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Partners: Samsung Gets Credit For Quickly Taking Responsibility Over Galaxy Note7 Issues

One partner says "people will respect Samsung" for its move to halt sales and replace existing Note7s after problems were reported.

While Samsung Electronics is dealing with highly publicized quality issues over its Galaxy Note7 smartphone, solution providers say the company deserves credit for responding quickly and taking action as reports surfaced about the device.

Samsung said Friday it’s halting sales of the Galaxy Note7 and replacing any devices that have already been sold, after discovering an issue with the smartphone’s battery. In a statement, Samsung didn't give specifics about the problems found with the Galaxy Note7, saying only that "in response to recently reported cases of the new Galaxy Note7, we conducted a thorough investigation and found a battery cell issue." Several reports had previously indicated that Galaxy Note7 devices had caught fire while charging their batteries.

"A lot of manufacturers try to deny it [when issues are reported]. They say, 'Oh, it’s just a couple of devices.’ And then it gets to be a bigger problem," said Steven Kantorowitz, president of CelPro Associates, a Samsung partner based in New York. "I think Samsung’s doing the right thing by saying, ’We have a problem and we’re going to take care of it.'"

[Related: Review: 4 Reasons Why We Still Love Samsung's Galaxy Note7 (Despite The Recall)]

Kantorowitz pointed to Apple’s handling of issues with its iPhone 4 antenna, which was widely seen as delivering sub-par reception, but which Apple repeatedly denied was an issue in the weeks after its launch in 2010.

"That just made Apple look bad at the time," Kantorowitz said, while by contrast, "I think people will respect Samsung for doing [the recall], because they’re taking responsibility for a problem that they recognize."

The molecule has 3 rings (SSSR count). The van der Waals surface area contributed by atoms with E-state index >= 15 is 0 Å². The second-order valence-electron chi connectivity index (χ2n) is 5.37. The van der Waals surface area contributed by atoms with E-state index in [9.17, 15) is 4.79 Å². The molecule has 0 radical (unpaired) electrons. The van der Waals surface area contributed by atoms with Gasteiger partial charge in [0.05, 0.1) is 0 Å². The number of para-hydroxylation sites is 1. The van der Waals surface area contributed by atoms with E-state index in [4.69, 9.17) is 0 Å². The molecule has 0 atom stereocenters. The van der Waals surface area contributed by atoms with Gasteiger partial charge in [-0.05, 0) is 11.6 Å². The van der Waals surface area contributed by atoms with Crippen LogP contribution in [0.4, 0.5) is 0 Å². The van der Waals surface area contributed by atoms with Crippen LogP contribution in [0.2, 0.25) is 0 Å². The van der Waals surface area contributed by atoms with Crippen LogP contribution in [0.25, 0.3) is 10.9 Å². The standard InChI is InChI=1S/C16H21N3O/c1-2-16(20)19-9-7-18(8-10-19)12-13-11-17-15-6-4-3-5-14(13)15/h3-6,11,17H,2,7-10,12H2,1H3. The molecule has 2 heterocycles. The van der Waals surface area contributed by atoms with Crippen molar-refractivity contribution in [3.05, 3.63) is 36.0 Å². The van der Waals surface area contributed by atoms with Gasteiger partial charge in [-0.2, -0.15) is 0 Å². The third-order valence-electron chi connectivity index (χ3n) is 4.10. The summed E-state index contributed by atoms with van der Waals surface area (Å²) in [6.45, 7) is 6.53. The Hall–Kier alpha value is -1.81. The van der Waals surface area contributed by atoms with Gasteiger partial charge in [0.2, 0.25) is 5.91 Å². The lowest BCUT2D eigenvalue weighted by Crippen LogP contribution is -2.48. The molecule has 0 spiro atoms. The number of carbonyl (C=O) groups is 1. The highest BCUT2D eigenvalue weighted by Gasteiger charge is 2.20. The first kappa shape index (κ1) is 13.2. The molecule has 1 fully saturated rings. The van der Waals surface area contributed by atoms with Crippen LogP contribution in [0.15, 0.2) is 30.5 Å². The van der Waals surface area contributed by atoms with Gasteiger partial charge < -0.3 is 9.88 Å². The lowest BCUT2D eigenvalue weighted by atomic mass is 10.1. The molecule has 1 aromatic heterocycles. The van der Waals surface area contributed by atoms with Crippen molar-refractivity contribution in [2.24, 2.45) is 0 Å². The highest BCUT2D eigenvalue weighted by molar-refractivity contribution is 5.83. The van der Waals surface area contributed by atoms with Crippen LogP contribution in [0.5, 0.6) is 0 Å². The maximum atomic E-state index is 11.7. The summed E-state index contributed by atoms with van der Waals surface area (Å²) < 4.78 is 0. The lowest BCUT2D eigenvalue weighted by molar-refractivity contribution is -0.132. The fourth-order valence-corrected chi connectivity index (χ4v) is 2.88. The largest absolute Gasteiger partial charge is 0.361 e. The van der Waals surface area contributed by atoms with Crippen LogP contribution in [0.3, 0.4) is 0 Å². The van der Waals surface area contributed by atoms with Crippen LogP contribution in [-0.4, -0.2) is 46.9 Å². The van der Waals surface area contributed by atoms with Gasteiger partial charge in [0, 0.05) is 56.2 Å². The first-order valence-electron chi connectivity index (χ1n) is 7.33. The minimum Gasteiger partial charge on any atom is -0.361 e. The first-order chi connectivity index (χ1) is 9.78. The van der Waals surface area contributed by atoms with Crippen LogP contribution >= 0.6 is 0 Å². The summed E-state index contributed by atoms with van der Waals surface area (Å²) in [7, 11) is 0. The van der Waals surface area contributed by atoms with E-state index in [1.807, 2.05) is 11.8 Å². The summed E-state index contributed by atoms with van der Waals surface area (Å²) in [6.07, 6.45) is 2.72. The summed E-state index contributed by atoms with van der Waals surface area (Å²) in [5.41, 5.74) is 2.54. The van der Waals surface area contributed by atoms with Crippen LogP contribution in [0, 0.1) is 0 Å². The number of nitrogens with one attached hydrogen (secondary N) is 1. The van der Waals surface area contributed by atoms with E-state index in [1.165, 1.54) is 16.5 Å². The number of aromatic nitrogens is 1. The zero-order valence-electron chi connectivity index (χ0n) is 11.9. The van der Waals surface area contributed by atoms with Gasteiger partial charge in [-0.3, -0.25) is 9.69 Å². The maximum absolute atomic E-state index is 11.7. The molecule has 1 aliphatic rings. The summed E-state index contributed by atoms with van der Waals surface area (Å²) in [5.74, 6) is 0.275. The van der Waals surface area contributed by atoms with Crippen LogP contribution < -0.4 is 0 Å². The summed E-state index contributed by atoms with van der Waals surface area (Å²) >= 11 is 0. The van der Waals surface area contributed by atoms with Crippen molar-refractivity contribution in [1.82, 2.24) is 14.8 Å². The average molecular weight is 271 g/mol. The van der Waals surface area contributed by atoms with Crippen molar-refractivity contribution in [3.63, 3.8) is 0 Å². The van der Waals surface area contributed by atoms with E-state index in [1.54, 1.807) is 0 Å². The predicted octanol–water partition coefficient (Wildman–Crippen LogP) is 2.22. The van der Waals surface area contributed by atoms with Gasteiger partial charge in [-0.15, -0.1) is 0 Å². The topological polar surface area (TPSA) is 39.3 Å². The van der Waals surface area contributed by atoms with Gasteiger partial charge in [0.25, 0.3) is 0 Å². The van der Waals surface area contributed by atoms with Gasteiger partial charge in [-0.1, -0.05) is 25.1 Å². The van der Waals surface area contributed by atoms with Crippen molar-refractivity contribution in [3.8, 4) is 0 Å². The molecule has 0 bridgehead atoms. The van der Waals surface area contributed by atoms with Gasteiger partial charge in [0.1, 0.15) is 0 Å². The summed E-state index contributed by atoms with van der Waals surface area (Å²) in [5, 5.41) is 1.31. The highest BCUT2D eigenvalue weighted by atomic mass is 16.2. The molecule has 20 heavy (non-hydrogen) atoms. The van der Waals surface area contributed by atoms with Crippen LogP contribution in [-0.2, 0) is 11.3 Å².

In a statement Friday, Samsung said that "because our customers’ safety is an absolute priority at Samsung, we have stopped sales of the Galaxy Note7. For customers who already have Galaxy Note7 devices, we will voluntarily replace their current device with a new one over the coming weeks."

Paul Troisi, chief customer officer of Troy Mobility, a solution provider based in Peabody, Mass., said he agrees that Samsung is taking the right approach by accepting responsibility for the issues.

’It’s a very difficult thing for any organization — especially an organization the size of Samsung — to be able to immediately say, ’We have a problem; let’s go back and fix it.’ That absolutely shows a strong focus on the consumer and the enterprise,’ said Troisi, whose firm specializes in enterprise mobility solutions, including for Samsung devices.

Given the relatively small number of defective Galaxy Note7 smartphones — Samsung said it found 35 devices that were affected by battery issues — Samsung "easily could’ve shoved it under the rug," Troisi said. "They could’ve said, ’It was just an anomaly in manufacturing.’ Instead they publicly said, ’We think we’ve identified a problem, let’s fix it.’ I think that’s a pretty good stance."

Samsung had launched sales of the Galaxy Note7 on Aug. 19 in the U.S.

The 5.7-inch Galaxy Note7 includes a number of features aimed at drawing interest for use in business, including iris scanning as an option for user authentication and a digital pen for writing on the device.

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